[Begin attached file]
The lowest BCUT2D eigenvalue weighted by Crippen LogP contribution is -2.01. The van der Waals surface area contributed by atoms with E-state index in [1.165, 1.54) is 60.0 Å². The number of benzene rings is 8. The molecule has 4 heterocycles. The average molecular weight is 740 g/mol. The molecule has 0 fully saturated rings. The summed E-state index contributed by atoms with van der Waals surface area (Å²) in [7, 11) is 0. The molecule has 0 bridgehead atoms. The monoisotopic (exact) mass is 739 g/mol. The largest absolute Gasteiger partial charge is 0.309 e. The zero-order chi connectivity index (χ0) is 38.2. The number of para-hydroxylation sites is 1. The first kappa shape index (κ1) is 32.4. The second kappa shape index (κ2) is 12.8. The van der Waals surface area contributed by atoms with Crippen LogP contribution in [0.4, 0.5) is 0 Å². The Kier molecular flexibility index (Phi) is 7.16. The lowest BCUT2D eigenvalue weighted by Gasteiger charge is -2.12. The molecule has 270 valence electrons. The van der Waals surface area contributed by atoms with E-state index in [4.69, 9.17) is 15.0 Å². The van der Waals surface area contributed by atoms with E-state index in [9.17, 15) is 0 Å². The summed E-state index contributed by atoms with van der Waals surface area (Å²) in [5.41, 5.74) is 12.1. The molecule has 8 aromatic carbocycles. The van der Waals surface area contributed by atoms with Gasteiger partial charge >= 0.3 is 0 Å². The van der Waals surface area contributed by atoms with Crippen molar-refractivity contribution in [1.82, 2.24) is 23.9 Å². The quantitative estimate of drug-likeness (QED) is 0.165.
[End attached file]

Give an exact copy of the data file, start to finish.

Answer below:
The lowest BCUT2D eigenvalue weighted by Crippen LogP contribution is -2.01. The van der Waals surface area contributed by atoms with E-state index in [1.165, 1.54) is 60.0 Å². The number of benzene rings is 8. The molecule has 4 heterocycles. The average molecular weight is 740 g/mol. The molecule has 0 fully saturated rings. The summed E-state index contributed by atoms with van der Waals surface area (Å²) in [7, 11) is 0. The molecule has 0 bridgehead atoms. The monoisotopic (exact) mass is 739 g/mol. The largest absolute Gasteiger partial charge is 0.309 e. The zero-order chi connectivity index (χ0) is 38.2. The number of para-hydroxylation sites is 1. The first kappa shape index (κ1) is 32.4. The second kappa shape index (κ2) is 12.8. The van der Waals surface area contributed by atoms with Crippen LogP contribution in [0.4, 0.5) is 0 Å². The Kier molecular flexibility index (Phi) is 7.16. The lowest BCUT2D eigenvalue weighted by Gasteiger charge is -2.12. The molecule has 270 valence electrons. The van der Waals surface area contributed by atoms with E-state index in [4.69, 9.17) is 15.0 Å². The van der Waals surface area contributed by atoms with E-state index in [9.17, 15) is 0 Å². The summed E-state index contributed by atoms with van der Waals surface area (Å²) in [5.41, 5.74) is 12.1. The molecule has 8 aromatic carbocycles. The van der Waals surface area contributed by atoms with Gasteiger partial charge >= 0.3 is 0 Å². The van der Waals surface area contributed by atoms with Crippen molar-refractivity contribution in [1.82, 2.24) is 23.9 Å². The quantitative estimate of drug-likeness (QED) is 0.165.